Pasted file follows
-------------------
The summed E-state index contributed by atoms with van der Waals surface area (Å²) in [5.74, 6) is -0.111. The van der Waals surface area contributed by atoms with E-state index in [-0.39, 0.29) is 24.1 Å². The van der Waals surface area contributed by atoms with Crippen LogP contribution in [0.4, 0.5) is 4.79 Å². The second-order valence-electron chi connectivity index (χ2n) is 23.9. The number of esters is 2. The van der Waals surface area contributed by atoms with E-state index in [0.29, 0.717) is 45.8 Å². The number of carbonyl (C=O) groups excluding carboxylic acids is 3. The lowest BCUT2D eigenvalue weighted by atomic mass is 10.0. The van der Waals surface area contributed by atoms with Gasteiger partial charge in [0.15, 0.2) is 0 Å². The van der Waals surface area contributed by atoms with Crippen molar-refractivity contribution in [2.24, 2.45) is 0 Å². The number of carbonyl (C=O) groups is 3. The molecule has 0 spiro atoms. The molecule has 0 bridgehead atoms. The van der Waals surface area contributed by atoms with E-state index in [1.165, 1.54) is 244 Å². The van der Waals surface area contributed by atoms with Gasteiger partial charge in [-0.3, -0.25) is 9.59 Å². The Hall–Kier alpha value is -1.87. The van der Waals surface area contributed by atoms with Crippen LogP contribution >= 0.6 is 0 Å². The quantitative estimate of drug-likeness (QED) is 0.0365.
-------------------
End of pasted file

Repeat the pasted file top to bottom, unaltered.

The summed E-state index contributed by atoms with van der Waals surface area (Å²) in [5.74, 6) is -0.111. The van der Waals surface area contributed by atoms with E-state index in [-0.39, 0.29) is 24.1 Å². The van der Waals surface area contributed by atoms with Crippen LogP contribution in [0.4, 0.5) is 4.79 Å². The second-order valence-electron chi connectivity index (χ2n) is 23.9. The number of esters is 2. The van der Waals surface area contributed by atoms with E-state index in [0.29, 0.717) is 45.8 Å². The number of carbonyl (C=O) groups excluding carboxylic acids is 3. The lowest BCUT2D eigenvalue weighted by atomic mass is 10.0. The van der Waals surface area contributed by atoms with Gasteiger partial charge in [0.15, 0.2) is 0 Å². The van der Waals surface area contributed by atoms with Crippen molar-refractivity contribution in [2.24, 2.45) is 0 Å². The number of carbonyl (C=O) groups is 3. The molecule has 0 spiro atoms. The molecule has 0 bridgehead atoms. The van der Waals surface area contributed by atoms with E-state index in [1.165, 1.54) is 244 Å². The van der Waals surface area contributed by atoms with Gasteiger partial charge in [-0.3, -0.25) is 9.59 Å². The Hall–Kier alpha value is -1.87. The van der Waals surface area contributed by atoms with Crippen LogP contribution >= 0.6 is 0 Å². The quantitative estimate of drug-likeness (QED) is 0.0365.